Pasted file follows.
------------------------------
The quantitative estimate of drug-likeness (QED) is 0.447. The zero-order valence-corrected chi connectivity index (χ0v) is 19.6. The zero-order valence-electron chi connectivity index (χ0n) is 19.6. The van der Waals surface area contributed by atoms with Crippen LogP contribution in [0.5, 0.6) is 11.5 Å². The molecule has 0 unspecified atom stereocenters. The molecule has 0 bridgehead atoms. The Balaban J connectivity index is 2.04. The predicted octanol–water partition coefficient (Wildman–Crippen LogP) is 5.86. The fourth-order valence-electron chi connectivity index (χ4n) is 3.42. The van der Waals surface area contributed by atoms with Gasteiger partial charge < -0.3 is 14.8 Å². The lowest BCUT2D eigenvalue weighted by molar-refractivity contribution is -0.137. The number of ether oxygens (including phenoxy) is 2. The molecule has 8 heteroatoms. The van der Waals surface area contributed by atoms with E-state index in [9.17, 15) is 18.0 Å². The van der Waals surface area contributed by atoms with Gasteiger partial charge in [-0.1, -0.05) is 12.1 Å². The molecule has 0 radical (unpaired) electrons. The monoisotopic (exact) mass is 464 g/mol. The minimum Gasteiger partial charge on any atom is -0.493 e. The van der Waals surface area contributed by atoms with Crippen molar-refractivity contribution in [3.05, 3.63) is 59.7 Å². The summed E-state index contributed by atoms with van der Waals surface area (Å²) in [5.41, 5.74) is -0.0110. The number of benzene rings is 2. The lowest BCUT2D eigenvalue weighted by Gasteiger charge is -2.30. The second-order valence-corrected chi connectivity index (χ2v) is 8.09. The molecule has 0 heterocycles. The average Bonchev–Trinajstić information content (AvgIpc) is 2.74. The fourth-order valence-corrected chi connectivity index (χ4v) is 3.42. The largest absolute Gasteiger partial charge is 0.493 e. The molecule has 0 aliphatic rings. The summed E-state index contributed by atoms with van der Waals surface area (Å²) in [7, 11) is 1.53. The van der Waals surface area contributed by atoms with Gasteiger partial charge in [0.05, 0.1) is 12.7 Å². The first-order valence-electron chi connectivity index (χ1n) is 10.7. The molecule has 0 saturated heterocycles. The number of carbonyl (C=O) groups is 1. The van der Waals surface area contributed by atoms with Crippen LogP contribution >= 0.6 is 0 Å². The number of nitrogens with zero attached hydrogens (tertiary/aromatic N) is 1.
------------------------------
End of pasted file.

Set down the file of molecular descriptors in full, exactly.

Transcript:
The quantitative estimate of drug-likeness (QED) is 0.447. The zero-order valence-corrected chi connectivity index (χ0v) is 19.6. The zero-order valence-electron chi connectivity index (χ0n) is 19.6. The van der Waals surface area contributed by atoms with Crippen LogP contribution in [0.5, 0.6) is 11.5 Å². The molecule has 0 unspecified atom stereocenters. The molecule has 0 bridgehead atoms. The Balaban J connectivity index is 2.04. The predicted octanol–water partition coefficient (Wildman–Crippen LogP) is 5.86. The fourth-order valence-electron chi connectivity index (χ4n) is 3.42. The van der Waals surface area contributed by atoms with Gasteiger partial charge < -0.3 is 14.8 Å². The lowest BCUT2D eigenvalue weighted by molar-refractivity contribution is -0.137. The number of ether oxygens (including phenoxy) is 2. The molecule has 8 heteroatoms. The van der Waals surface area contributed by atoms with E-state index in [9.17, 15) is 18.0 Å². The van der Waals surface area contributed by atoms with Gasteiger partial charge in [-0.1, -0.05) is 12.1 Å². The molecule has 0 radical (unpaired) electrons. The monoisotopic (exact) mass is 464 g/mol. The minimum Gasteiger partial charge on any atom is -0.493 e. The van der Waals surface area contributed by atoms with Crippen molar-refractivity contribution in [3.05, 3.63) is 59.7 Å². The summed E-state index contributed by atoms with van der Waals surface area (Å²) in [5.41, 5.74) is -0.0110. The number of benzene rings is 2. The lowest BCUT2D eigenvalue weighted by Gasteiger charge is -2.30. The second-order valence-corrected chi connectivity index (χ2v) is 8.09. The molecule has 0 heterocycles. The average Bonchev–Trinajstić information content (AvgIpc) is 2.74. The fourth-order valence-corrected chi connectivity index (χ4v) is 3.42. The largest absolute Gasteiger partial charge is 0.493 e. The molecule has 0 aliphatic rings. The summed E-state index contributed by atoms with van der Waals surface area (Å²) in [7, 11) is 1.53. The van der Waals surface area contributed by atoms with Gasteiger partial charge in [0.05, 0.1) is 12.7 Å². The first-order valence-electron chi connectivity index (χ1n) is 10.7. The molecule has 0 saturated heterocycles. The number of carbonyl (C=O) groups is 1. The van der Waals surface area contributed by atoms with Crippen LogP contribution >= 0.6 is 0 Å². The number of nitrogens with zero attached hydrogens (tertiary/aromatic N) is 1.